According to MANA cited by Clarksons, down the years, much of the capacity expansion has been driven by the delivery of larger and larger units at the big end of the fleet. However, the important role that smaller ‘feeder’ ships play in the container shipping network should never be overlooked.
Investment in containership newbuildings this year so far looks very different to the pattern seen in 2015. There was very limited investment in new boxships in 1H 2016, with just 75,000 TEU of capacity ordered compared to 2.2 million TEU in full year 2015.
1H 2016 saw 36 units contracted, and all were 3,300 TEU or below in size. This follows 104 orders for units below 3,000 TEU (‘Feeders’) in 2013, 85 in 2014 and 94 in 2015.
This represents a limited, but steady flow of orders for small containerships, but, as the graph shows, the main focus in recent times has been elsewhere (especially in capacity terms). Only with a hiatus in the ordering of larger ships does the feeder element look particularly pronounced.
However, to casual observers, investment in feeder capacity might seem obviously warranted. The global liner network requires the integration of ships of all sizes, and clearly the focus of investment in recent years has been the big ships.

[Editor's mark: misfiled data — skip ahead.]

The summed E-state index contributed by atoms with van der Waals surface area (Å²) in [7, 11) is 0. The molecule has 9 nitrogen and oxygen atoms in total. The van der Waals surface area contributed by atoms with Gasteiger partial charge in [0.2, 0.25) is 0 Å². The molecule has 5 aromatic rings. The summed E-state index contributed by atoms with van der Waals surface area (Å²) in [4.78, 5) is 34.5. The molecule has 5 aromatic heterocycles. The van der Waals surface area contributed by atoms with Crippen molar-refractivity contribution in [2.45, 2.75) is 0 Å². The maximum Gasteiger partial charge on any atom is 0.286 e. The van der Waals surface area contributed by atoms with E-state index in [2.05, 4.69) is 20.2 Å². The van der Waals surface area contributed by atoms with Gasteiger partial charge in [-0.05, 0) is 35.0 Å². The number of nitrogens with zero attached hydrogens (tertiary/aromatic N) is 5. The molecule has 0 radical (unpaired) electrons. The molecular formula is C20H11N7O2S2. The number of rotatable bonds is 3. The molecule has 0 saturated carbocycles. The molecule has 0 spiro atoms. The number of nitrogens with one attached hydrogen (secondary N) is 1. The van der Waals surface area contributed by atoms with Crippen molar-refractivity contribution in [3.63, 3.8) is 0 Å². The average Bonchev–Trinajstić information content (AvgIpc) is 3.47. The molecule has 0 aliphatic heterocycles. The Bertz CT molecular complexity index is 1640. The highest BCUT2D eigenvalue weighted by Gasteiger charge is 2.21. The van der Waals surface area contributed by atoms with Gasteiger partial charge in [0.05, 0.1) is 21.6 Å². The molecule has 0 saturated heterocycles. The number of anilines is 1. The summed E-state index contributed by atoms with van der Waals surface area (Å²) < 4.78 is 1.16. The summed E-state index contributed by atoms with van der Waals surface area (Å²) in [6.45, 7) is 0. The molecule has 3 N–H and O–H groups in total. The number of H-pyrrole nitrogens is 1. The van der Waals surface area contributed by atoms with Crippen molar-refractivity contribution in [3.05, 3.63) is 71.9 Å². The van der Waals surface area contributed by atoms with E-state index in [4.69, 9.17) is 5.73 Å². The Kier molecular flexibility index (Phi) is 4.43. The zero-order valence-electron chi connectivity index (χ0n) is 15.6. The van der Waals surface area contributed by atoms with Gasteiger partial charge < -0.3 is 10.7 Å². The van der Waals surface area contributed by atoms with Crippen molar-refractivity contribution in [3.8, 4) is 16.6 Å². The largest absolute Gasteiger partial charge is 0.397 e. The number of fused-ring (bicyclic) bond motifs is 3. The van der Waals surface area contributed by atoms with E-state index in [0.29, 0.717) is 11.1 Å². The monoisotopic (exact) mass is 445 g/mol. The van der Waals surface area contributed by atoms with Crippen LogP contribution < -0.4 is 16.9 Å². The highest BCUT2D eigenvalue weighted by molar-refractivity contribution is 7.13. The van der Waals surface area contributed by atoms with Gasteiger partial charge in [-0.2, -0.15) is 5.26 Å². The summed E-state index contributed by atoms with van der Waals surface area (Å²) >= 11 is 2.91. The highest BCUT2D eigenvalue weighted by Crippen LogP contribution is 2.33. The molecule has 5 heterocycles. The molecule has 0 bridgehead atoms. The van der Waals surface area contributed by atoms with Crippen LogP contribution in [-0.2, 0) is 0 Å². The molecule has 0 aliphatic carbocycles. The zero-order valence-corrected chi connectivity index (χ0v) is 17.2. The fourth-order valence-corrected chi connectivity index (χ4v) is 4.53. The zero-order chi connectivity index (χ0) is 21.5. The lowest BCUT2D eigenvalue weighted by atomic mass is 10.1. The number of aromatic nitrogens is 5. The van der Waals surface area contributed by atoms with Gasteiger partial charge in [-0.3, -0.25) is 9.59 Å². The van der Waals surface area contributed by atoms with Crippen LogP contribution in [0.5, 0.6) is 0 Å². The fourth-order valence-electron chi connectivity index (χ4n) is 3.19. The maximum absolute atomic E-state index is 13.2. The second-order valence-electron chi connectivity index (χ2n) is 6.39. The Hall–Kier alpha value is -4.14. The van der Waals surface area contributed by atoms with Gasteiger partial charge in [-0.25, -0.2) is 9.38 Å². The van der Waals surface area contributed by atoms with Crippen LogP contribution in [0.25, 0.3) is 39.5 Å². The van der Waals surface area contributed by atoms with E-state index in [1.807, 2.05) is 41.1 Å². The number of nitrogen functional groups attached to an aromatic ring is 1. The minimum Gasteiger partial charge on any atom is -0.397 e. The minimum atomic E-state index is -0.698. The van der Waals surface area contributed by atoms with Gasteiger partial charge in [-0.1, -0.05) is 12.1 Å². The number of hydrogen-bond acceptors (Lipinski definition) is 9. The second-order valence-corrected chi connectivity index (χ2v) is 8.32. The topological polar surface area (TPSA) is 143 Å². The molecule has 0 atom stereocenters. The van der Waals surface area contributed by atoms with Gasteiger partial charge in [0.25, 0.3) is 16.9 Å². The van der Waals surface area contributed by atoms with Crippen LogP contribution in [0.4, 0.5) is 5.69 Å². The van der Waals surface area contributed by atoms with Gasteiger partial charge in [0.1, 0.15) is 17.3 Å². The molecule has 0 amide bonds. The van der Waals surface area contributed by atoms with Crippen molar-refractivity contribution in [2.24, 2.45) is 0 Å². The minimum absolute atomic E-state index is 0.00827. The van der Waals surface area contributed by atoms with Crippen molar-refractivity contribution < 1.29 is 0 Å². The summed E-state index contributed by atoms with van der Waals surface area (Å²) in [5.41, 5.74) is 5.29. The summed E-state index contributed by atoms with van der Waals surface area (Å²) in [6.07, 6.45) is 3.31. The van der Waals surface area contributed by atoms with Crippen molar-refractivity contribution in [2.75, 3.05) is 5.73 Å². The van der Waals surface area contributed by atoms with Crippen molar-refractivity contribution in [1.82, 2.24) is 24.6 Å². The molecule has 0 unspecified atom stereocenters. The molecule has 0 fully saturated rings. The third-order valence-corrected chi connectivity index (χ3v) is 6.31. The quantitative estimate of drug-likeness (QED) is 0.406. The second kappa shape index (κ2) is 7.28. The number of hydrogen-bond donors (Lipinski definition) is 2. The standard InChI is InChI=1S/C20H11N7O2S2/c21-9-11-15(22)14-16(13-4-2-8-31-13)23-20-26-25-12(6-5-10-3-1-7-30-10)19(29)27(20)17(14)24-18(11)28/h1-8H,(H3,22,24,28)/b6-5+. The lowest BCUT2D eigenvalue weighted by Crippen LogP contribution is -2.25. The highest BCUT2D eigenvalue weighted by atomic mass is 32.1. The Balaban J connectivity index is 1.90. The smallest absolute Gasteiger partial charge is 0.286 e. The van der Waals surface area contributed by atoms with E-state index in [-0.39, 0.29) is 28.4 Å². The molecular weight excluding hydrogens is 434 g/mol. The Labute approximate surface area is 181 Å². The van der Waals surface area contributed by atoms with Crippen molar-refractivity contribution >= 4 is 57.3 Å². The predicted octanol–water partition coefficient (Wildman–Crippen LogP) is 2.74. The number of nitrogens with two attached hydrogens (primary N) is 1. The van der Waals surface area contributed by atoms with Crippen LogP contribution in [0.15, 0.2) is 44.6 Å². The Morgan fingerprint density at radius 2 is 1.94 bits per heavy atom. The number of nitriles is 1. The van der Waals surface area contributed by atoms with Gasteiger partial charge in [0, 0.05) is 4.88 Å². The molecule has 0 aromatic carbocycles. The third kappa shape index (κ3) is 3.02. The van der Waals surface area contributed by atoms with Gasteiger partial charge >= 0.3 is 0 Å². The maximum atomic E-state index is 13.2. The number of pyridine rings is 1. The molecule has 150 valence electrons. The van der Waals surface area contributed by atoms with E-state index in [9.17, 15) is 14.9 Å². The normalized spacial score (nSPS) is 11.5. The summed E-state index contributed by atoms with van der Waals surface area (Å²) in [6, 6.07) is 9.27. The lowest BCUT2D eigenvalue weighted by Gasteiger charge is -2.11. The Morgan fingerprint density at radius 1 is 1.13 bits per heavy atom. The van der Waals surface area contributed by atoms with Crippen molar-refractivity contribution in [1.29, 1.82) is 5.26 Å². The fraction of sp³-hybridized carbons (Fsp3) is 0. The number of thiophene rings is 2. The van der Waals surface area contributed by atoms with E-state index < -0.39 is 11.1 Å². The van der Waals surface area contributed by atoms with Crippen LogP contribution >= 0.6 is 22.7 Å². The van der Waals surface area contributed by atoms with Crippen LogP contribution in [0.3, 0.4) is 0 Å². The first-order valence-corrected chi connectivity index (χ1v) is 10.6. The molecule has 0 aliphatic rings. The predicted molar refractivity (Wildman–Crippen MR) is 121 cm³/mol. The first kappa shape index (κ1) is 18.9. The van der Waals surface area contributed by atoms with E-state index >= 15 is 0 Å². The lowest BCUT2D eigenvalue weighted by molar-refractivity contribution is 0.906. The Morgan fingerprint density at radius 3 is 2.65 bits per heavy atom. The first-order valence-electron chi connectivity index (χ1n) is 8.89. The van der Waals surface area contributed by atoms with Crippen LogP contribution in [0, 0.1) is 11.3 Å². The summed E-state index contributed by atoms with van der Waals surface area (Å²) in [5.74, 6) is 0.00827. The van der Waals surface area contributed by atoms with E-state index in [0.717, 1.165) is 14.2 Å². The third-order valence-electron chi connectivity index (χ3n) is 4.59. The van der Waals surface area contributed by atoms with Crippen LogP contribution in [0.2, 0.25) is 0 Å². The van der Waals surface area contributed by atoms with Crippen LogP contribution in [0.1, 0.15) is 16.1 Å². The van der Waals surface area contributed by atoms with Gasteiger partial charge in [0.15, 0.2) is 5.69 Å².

Over 80% of capacity ordered since start 2010 has been for ships 8,000 TEU and above. But in reality it maybe hasn’t been hard to see why there has been a limited focus on investment in small and medium sized containerships.
Nevertheless, there appear to be clear drivers for future requirements. The orderbook below 3,000 TEU is limited, equivalent to 10% of fleet capacity compared to 33% above 8,000 TEU, and modern units are scarce.
Furthermore there are limits to network flexibility and the further cascading of larger ships into the feeder arena. The share of intra-regional deployment accounted for by ships 3,000 TEU and above has been fairly flat at just below 30% for some time. If extra intra-regional capacity is needed, that’s likely to mean demand for smaller units.